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Pakistan Islamist Sees Anti-Islam

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    Pakistan Islamist Sees Anti-Islam

    Monday April 9 8:21 PM ET

    Pakistan Islamist Sees Anti-Islam 'Aggression'

    By Tahir Ikram

    TARO JABBA (Reuters) - The leader of a Pakistani fundamentalist Islamic party told a huge public rally Monday Islam was facing aggression from world powers and that Muslims had a right to defend themselves.

    ``We want to give a message to world powers to desist from their infamous conspiracies against Islam,'' Jamiat Ulema-i-Islam (JUI) party chief Maulana Fazlur Rehman, who is a strong backer of Afghanistan (news - web sites)'s ruling Taliban, said in a speech outside the northwestern Pakistani city of Peshawar.

    ``Stop the process of aggression,'' he said, directing his warning at unspecified world powers that he blamed for oppression in the Middle East, Chechnya (news - web sites), Kosovo, Bosnia, Afghanistan and Kashmir (news - web sites).

    ``If the aggressive trend persists, then we have the full right to defend ourselves against your aggression,'' he told a crowd of tens of thousands of people, one of the largest since the military seized power in a bloodless coup in October 1999.

    Rehman's religious seminary in Pakistan has produced several senior members of the ruling Taliban movement, which sent a 30-member delegation to attend the religious conference.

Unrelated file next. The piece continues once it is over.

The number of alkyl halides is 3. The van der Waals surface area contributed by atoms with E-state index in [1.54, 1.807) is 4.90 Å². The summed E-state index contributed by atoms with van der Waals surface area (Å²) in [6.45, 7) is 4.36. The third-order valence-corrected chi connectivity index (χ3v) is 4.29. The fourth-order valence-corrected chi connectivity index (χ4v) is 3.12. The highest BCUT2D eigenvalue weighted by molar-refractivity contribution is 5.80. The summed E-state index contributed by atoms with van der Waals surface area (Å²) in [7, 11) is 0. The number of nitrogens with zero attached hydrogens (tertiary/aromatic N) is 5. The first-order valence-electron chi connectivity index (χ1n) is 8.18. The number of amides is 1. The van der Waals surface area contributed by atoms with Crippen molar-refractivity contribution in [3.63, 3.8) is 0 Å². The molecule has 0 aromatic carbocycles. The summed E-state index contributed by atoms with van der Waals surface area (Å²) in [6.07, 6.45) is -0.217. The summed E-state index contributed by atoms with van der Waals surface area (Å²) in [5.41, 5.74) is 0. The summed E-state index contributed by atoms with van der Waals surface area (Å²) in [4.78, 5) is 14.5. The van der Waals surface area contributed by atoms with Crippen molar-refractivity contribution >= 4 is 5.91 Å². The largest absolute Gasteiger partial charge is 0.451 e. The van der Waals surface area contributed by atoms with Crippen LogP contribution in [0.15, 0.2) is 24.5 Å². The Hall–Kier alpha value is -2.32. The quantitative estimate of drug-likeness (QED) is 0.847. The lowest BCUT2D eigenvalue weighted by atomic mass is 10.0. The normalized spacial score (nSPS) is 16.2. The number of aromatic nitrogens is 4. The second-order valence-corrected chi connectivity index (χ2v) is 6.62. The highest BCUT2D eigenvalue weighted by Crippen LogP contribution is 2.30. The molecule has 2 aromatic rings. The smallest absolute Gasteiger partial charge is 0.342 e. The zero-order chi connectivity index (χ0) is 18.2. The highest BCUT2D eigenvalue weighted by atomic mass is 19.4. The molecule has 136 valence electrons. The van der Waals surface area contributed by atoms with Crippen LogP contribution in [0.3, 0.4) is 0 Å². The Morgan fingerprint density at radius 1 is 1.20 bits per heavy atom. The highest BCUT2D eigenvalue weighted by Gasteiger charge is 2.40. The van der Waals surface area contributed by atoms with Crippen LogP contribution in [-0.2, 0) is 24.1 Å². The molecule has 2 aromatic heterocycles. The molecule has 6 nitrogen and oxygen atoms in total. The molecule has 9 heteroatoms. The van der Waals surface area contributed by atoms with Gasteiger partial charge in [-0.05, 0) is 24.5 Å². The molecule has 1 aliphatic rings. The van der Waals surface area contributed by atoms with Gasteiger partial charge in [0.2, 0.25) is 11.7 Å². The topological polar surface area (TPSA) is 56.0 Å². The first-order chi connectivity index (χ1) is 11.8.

A conference organizer told Reuters the JUI had invited Taliban supreme leader Mullah Muhammad Omar but he had declined to come. But the organizer said he was expected to make a speech via telephone Tuesday or at the concluding session on Wednesday.''

    The Taliban and Fazlur Rehman's party are followers of Deoband school, maintaining a strict interpretation of Sunni Islam.

    The all-male rally at Taro Jabba, seven miles west of Peshawar, capital of North West Frontier province, was held to open a three-day conference to mark the 150th anniversary of the famous Deoband Islamic seminary in neighboring India.

    Deoband produced some of the renowned Islamic scholars -- such as Rehman's late father, Mufti Mahmood -- known for their opposition to British rule over India, which ended with independence and partition of the subcontinent into India and Pakistan in 1947.

    General Pervez Musharraf's military government has banned public rallies since March 2000 but has not stopped some religious groups from staging them, drawing the charge of bias against main liberal opposition parties.

    The Taro Jabba rally follows the government's biggest crackdown against political parties when it detained hundreds of activists and the entire leadership of the main opposition Alliance for the Restoration of Democracy to block a rally planned for March 23.

    ``By holding such a large gathering, we have proven to the world that the torch lit by (Deoband) darul uloom (house of knowledge) was still burning,'' Rehman told the rally.

    ``Darul Uloom Deoband is the breeding ground for mujahideen (Islamic fighters),'' said another Islamic scholar, Maulana Syed Abdul Majeed.

    ``Besides teaching, it has imbibed the spirit of jihad (holy war),'' said Majeed as the huge crowd cheered him with cries of ''Allahu Akbar'' (God is greatest).

    __________________________________________________ ________

    Like I said, its not the government, its the people that counts!

    *We are the Taleban-Resistance is Futile*
    Sin: Osama Bin Junior